Wearables have become a hot category.
“In terms of the confidence in the size of the category, I think the first is we’re seeing the market develop, where it’s increasingly clear to us that wearable technology is and will be a large growing category . . . Wrist devices are selling.” — Fossil executive vice president Greg McKelvey (Apparel)
“One standout in electronics was wearable devices, part of the signature Wellness category, where we saw nearly 100% growth in comparable sales.” — Target chairman and CEO Brian Cornell (Retail)
“There’s a lot of excitement in both — in wearables, connected devices.” — Best Buy chairman and CEO Hubert Joly (Retail)
The whole health care industry is going to see reimbursement pressure.
“I think specialty, like other parts of the market, will continue to come under reimbursement pressures. I don’t think there is any part of the market that’s going to escape. And this is just the way of our industry. The health care expenditure here in the United States is still a high proportion of GDP versus perhaps what you might see in Europe where I come from. And I believe that what we are going to see in our market is continued pressure on growth in health care expenditure. We will see pressures in various reimbursements, and then what we have got to do is continue to drive efficiency, drive the front-end profitability.” — Walgreens Boots Alliance CFO George Fairweather (Pharmacy)
Hospitals want vendor standardization as they expand their distribution networks.
“As particularly [integrated delivery networks] IDNs are buying these physician offices — they’re buying surgery centers, they’re buying long-term care facilities — one of the first things they want to do is manage the most expensive part of those facilities, i.e., the drug consumption in those locations and administration. They want to manage that in the same way they’ve been managing the drugs in the central hospital.” — Becton Dickinson executive vice president and BD Medical president Tom Polen (Medical Device)
Materials, Industrials, Energy:
There’s nearly blood in the streets in dry-bulk shipping markets.
“We need to see a bit of blood in the streets so that people don’t order and people scrap. And we’re not extremely far away from things turning around, because in 2017, for example, our calculation is that net supply is going to be about 1.5%. And in 2018 it’s going to be about 1%. So if you ask me, I believe that we’ll get to the point that you ask, somewhere in 2017 onwards.” — Star Bulk CEO Petros Pappas (Dry Bulk Shipping)
Miscellaneous Nuggets of Wisdom:
Treat your employees as partners.
“I think the first one and perhaps the most important one is winning with our partners. So again, our employees — we call them partners, because the vast majority of them are eligible to participate in a stock compensation program for Starbucks.” — Starbucks CFO Scott Maw (Coffee)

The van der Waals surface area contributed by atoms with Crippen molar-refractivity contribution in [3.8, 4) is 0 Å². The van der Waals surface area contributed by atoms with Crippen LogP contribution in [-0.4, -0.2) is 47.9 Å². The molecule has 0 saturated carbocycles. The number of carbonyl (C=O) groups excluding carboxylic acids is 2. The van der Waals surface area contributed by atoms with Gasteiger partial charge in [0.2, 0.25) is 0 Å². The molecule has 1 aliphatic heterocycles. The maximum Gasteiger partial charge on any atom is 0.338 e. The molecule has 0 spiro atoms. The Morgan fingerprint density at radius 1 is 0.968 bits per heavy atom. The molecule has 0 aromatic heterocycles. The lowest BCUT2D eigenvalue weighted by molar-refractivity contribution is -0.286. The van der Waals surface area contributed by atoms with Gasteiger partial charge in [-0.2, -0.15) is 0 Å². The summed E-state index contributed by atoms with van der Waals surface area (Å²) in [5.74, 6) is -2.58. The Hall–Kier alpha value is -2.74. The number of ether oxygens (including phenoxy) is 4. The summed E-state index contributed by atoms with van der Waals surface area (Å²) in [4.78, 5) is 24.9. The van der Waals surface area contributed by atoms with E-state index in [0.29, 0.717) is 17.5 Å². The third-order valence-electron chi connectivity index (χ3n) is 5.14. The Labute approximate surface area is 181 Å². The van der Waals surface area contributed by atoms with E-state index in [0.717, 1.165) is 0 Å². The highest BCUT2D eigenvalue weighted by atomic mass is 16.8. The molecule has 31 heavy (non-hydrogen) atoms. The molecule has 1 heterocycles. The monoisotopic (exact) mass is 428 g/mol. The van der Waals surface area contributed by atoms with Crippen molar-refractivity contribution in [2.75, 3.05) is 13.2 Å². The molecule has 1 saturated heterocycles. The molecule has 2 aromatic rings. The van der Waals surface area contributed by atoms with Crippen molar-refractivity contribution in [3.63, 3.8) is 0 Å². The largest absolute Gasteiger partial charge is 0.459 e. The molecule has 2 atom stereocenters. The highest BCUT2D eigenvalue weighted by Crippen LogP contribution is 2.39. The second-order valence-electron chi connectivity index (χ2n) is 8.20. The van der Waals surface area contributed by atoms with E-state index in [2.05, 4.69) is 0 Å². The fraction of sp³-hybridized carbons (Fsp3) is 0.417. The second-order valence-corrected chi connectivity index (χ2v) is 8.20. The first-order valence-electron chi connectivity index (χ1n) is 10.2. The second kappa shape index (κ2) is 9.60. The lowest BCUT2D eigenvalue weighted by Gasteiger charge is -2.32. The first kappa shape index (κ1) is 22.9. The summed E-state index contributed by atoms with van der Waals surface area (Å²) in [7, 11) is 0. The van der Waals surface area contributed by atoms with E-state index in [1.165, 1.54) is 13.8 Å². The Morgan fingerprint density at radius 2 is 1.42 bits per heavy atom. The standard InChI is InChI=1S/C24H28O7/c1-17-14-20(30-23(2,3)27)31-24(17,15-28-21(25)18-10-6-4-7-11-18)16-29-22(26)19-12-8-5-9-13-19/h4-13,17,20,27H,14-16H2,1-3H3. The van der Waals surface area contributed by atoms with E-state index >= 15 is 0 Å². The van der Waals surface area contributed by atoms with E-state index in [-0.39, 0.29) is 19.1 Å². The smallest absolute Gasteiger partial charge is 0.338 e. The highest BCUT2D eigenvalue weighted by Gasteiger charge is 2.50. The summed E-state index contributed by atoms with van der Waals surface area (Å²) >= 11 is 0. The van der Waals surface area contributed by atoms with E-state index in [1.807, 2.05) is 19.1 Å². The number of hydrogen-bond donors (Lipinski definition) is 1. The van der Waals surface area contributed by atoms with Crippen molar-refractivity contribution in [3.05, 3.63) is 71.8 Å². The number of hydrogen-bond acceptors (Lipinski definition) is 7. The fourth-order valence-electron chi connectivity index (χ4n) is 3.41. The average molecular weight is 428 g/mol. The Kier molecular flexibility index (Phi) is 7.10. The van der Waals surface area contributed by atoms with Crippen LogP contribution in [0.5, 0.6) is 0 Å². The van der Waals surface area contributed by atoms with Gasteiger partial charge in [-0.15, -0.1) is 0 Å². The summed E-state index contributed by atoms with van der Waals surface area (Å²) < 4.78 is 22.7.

Always be curious.
“I think the question is culture, one of keeping your company always pressing and learning and being curious frankly.” — Bank of America chairman and CEO Brian Moynihan (Bank)
Data should complement instincts.
“A lot of things that we do are from pure instinct. The good news is we have a lot of instinctive knowledge here. But what I’ve learned in retail is instinct that ties with data is very powerful. And we have instinct without data, and we’re building data to leverage the instinct.” — JC Penney president and CEO Marvin Ellison (Retail)
Strive to be better every year.
“Every year we look and we say, ‘What did we do wrong and what could we do better?’ We never look at it as, ‘Let’s just repeat exactly what we did.’ We always try and improve and that’s the part of innovation. It’s part of learning. It’s part of our secret sauce. It’s part of our sourcing. So we strive to be better every year. That’s what keeps our comps going.” — TJX Companies president and CEO Carol Meyrowitz (Retail)
“As a leader, if you’re not thinking you can do something better, do something different, try it again, take a different approach, then you’re probably too proud or too clueless.” — Microsoft CFO Amy Hood (Technology)
Adopt winning methods even if they’re not your own.
“I have to tell you, I’m not afraid to beg, borrow, steal, learn and that’s a sort of culture we normally have to have. If somebody does something better then us, let’s learn how they did it and do better. And I think that’s a cultural thing that people have to appreciate it different.” Microsoft CFO Amy Hood (Technology)
Full transcripts can be found at www.seekingalpha.com
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All posts are the opinion of the author. As such, they should not be construed as investment advice, nor do the opinions expressed necessarily reflect the views of CFA Institute or the author’s employer.